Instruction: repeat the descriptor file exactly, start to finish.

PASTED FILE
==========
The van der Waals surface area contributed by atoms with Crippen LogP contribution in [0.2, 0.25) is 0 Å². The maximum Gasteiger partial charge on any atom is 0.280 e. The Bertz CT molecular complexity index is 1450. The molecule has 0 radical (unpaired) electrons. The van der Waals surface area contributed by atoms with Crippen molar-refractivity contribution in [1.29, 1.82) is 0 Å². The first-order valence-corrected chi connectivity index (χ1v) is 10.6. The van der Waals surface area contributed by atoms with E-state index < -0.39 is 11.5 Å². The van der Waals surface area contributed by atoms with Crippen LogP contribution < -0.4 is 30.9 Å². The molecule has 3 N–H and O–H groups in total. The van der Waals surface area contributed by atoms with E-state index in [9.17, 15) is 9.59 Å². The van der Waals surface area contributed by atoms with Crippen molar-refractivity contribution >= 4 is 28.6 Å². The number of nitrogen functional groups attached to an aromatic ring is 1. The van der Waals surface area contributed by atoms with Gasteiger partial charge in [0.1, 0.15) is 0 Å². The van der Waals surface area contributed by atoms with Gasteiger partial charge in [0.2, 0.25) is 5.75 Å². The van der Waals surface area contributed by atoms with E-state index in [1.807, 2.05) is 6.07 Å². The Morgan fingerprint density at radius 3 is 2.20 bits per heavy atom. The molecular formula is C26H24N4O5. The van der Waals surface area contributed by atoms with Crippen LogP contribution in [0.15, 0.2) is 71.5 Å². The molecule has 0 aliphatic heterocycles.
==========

The van der Waals surface area contributed by atoms with Crippen LogP contribution in [0.2, 0.25) is 0 Å². The maximum Gasteiger partial charge on any atom is 0.280 e. The Bertz CT molecular complexity index is 1450. The molecule has 0 radical (unpaired) electrons. The van der Waals surface area contributed by atoms with Crippen molar-refractivity contribution in [1.29, 1.82) is 0 Å². The first-order valence-corrected chi connectivity index (χ1v) is 10.6. The van der Waals surface area contributed by atoms with E-state index < -0.39 is 11.5 Å². The van der Waals surface area contributed by atoms with Crippen LogP contribution < -0.4 is 30.9 Å². The molecule has 3 N–H and O–H groups in total. The van der Waals surface area contributed by atoms with E-state index in [9.17, 15) is 9.59 Å². The van der Waals surface area contributed by atoms with Crippen molar-refractivity contribution >= 4 is 28.6 Å². The number of nitrogen functional groups attached to an aromatic ring is 1. The van der Waals surface area contributed by atoms with Gasteiger partial charge in [0.1, 0.15) is 0 Å². The van der Waals surface area contributed by atoms with Gasteiger partial charge in [0.2, 0.25) is 5.75 Å². The van der Waals surface area contributed by atoms with E-state index in [1.807, 2.05) is 6.07 Å². The Morgan fingerprint density at radius 3 is 2.20 bits per heavy atom. The molecular formula is C26H24N4O5. The van der Waals surface area contributed by atoms with Crippen LogP contribution in [0.15, 0.2) is 71.5 Å². The molecule has 0 aliphatic heterocycles.